United Party? Carter Still Upset with Kennedy 28 Years Later

So much for that Ted Kennedy love fest in Denver. CNN's "American Morning" today showcased former President Jimmy Carter who is still obviously bitter about the divided Democratic convention of 1980.

Carter told anchor John Roberts that he is "probably the world's foremost expert on split parties" after that experience.

The former president then told the other side of the Massachusetts senator and showed how he hasn't let go animosity after 28 years. "In 1980, we were never able to heal the wounds between me and Ted Kennedy, who never did endorse me. He wouldn't even shake my hand on the platform the night I got the nomination," Carter told Roberts.

Carter used his tale to segue into a claim that the party will leave Denver united. But Roberts pointed out Carter's own objection to Obama with a clip from the Nov. 30, 2006, "Charlie Rose Show," where the former president had this to say about his would-be successor: "He's got yet to prove substance or experience to be the president."

Carter told Roberts that was understandable since it occurred so long before Obama became a candidate. "So that was a normal thing to say, you know, two years before he ever announced that he was going to be candidate." However, Carter's timeline was wildly flawed. His appearance on the "Charlie Rose Show" came less than two months, not two years before Obama announced January 16, 2007.

In fact, it wasn't even two years from his initial criticism to Carter totally changing his tune.

There's more fun in the Carter interview including his comments about the "great deal of squabble" between the Clintons and the Obamas. Here it is for your enjoyment:

ROBERTS: Mr. President, it's good to see you. It's always good to see you.

JIMMY CARTER, FMR. U.S. PRESIDENT: It's a pleasure. Thank you.

ROBERTS: There was a video of you here at the convention. You walked out on stage with Rose. But you didn't speak here at the convention.

CARTER: That's right.

ROBERTS: What's the reason for that?

CARTER: Well, I had a choice. I talked to David Axelrod, who was in charge. And I saw that at the time we had that conversation there was a great deal of squabble going on between the Clintons and the Obamas, you know, with Michelle being the first night and then the second night, tonight would be Hillary and the third night would be Bill Clinton and then the last night would be Obama. And I told them that I didn't care about making a speech but I just wanted to be of maximum help. So we decided that I would go down to New Orleans. I spent all day last week in New Orleans and to make a film. And rather than my coming back on the stage and describing what I saw in New Orleans, it's going to be better to make a high quality documentary about New Orleans and how the Democrats and Republicans deal with crises of that kind in a different way. That was fine for me.

ROBERTS: Though some pundits have suggested that it might be your views toward Israel, the fact that some Jewish voters are still not quite sold on Barack Obama, they didn't want what they saw as potentially an antagonizing factor on the stage tonight.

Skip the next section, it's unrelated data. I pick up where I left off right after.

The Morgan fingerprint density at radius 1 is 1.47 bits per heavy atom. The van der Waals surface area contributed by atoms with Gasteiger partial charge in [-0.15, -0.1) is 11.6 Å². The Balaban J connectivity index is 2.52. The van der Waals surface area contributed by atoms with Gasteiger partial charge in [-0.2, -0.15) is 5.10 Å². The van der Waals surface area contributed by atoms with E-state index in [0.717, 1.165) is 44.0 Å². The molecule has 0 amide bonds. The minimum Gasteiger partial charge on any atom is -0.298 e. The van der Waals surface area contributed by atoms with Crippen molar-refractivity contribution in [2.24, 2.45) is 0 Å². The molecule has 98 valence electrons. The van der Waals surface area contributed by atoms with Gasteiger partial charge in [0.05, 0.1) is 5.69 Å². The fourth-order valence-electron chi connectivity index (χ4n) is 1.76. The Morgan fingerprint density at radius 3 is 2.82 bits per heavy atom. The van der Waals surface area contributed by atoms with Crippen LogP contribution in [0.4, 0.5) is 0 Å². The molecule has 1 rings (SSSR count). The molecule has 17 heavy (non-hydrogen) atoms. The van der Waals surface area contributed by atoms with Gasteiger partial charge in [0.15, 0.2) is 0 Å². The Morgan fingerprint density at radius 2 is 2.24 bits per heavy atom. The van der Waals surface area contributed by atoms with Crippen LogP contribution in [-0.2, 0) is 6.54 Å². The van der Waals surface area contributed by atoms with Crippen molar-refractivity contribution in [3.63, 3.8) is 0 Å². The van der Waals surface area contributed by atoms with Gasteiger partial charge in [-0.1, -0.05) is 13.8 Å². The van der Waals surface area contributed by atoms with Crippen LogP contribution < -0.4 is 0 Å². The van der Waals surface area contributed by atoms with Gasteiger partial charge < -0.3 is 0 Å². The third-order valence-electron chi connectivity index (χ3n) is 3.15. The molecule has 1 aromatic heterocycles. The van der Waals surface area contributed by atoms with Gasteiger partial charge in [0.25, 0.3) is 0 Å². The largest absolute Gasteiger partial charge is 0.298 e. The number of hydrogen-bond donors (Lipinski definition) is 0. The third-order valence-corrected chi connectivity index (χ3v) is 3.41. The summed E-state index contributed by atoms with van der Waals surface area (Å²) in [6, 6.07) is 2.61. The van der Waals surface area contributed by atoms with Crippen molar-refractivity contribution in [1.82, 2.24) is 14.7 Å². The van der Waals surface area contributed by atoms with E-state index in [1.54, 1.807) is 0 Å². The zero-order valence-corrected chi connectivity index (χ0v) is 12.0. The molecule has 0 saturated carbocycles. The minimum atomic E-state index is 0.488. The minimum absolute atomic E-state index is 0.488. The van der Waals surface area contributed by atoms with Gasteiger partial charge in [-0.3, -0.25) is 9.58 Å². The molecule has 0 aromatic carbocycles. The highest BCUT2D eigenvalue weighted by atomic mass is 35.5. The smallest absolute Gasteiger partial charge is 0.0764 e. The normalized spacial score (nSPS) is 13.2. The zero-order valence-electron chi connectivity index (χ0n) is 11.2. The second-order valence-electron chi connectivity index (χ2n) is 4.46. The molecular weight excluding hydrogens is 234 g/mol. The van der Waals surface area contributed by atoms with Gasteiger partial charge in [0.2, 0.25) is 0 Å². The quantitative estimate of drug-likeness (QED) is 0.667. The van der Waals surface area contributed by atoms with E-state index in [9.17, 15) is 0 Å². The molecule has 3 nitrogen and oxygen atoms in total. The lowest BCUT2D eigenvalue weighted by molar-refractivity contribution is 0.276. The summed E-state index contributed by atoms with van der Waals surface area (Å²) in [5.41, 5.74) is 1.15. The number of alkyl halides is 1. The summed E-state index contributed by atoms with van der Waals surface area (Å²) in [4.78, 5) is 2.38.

CARTER: I can't deny that but I don't know anything about that.

ROBERTS: Right.

CARTER: I just know what I just told you.

ROBERTS: Let me remind you of something you said. It was back in November of 2006 on the "Charlie Rose" program.

(BEGIN VIDEO CLIP)

CARTER: He's got yet to prove substance or experience to be the president.

(END VIDEO CLIP)

ROBERTS: What changed since then for you?

CARTER: Well, at that time, as you well know, I never had met Obama. The only time I ever saw him was when he made the convention speech in 2004. I knew he did a superb job then. And I was really then hoping that Sam Nunn would run or Joe Biden would run and they would have been my choices. So that was a normal thing to say, you know, two years before he ever announced that he was going to be candidate.

ROBERTS: Mr. President, you know well the effects of going into a convention divided or there being a divide in the party going back to the 1980 convention. Are you concerned that the remains have split in the Democratic party between the Barack Obama faction, the Hillary Clinton faction and do you think that that can be repaired?

CARTER: John, I'm probably the world's foremost expert on split parties. In 1980, we were never able to heal the wounds between me and Ted Kennedy, who never did endorse me. He wouldn't even shake my hand on the platform the night I got the nomination. But this year is different. I think that by the end of this week, you will see a united party. And I believe that tonight with Hillary's speech, I don't know what he's going to say, and tomorrow night with Bill's speech you're going to see a major healing process. And by the time we leave Denver, the Democrats are going to be united behind Obama.

ROBERTS: Mr. President, it's always great to see you. Thanks for stopping by.

CARTER: I've enjoyed it. I enjoyed the music that we heard.

ROBERTS: Good luck in the future, sir.

CARTER: Thank you very much, John.

 

Dan Gainor
Dan Gainor is The Boone Pickens Free Market Fellow and Vice President for Business and Culture for the Media Research Center